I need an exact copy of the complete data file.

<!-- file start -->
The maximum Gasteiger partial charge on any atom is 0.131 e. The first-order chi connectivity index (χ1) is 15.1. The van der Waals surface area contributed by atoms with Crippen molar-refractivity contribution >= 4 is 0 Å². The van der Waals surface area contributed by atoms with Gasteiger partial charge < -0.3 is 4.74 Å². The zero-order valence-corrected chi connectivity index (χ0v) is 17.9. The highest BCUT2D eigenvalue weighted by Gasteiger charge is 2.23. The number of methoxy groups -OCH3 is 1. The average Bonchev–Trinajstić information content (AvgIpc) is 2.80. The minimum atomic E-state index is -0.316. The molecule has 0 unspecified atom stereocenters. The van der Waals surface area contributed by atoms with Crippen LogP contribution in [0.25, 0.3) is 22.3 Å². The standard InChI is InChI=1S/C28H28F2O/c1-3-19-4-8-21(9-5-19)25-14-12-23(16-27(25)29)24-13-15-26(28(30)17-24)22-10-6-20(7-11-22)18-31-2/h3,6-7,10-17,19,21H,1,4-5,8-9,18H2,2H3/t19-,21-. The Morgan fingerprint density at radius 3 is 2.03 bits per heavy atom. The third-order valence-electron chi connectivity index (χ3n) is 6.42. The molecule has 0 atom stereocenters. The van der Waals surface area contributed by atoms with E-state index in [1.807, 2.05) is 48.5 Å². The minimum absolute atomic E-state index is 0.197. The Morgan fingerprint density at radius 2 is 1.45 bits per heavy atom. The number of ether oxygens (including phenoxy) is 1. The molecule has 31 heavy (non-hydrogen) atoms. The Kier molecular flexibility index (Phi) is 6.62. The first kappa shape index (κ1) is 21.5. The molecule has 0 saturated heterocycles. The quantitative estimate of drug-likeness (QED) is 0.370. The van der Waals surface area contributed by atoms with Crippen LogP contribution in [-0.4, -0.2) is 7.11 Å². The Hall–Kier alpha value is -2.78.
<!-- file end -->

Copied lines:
The maximum Gasteiger partial charge on any atom is 0.131 e. The first-order chi connectivity index (χ1) is 15.1. The van der Waals surface area contributed by atoms with Crippen molar-refractivity contribution >= 4 is 0 Å². The van der Waals surface area contributed by atoms with Gasteiger partial charge < -0.3 is 4.74 Å². The zero-order valence-corrected chi connectivity index (χ0v) is 17.9. The highest BCUT2D eigenvalue weighted by Gasteiger charge is 2.23. The number of methoxy groups -OCH3 is 1. The average Bonchev–Trinajstić information content (AvgIpc) is 2.80. The minimum atomic E-state index is -0.316. The molecule has 0 unspecified atom stereocenters. The van der Waals surface area contributed by atoms with Crippen LogP contribution in [0.25, 0.3) is 22.3 Å². The standard InChI is InChI=1S/C28H28F2O/c1-3-19-4-8-21(9-5-19)25-14-12-23(16-27(25)29)24-13-15-26(28(30)17-24)22-10-6-20(7-11-22)18-31-2/h3,6-7,10-17,19,21H,1,4-5,8-9,18H2,2H3/t19-,21-. The Morgan fingerprint density at radius 3 is 2.03 bits per heavy atom. The third-order valence-electron chi connectivity index (χ3n) is 6.42. The molecule has 0 atom stereocenters. The van der Waals surface area contributed by atoms with E-state index in [1.807, 2.05) is 48.5 Å². The minimum absolute atomic E-state index is 0.197. The Morgan fingerprint density at radius 2 is 1.45 bits per heavy atom. The number of ether oxygens (including phenoxy) is 1. The molecule has 31 heavy (non-hydrogen) atoms. The Kier molecular flexibility index (Phi) is 6.62. The first kappa shape index (κ1) is 21.5. The molecule has 0 saturated heterocycles. The quantitative estimate of drug-likeness (QED) is 0.370. The van der Waals surface area contributed by atoms with Crippen LogP contribution in [-0.4, -0.2) is 7.11 Å². The Hall–Kier alpha value is -2.78.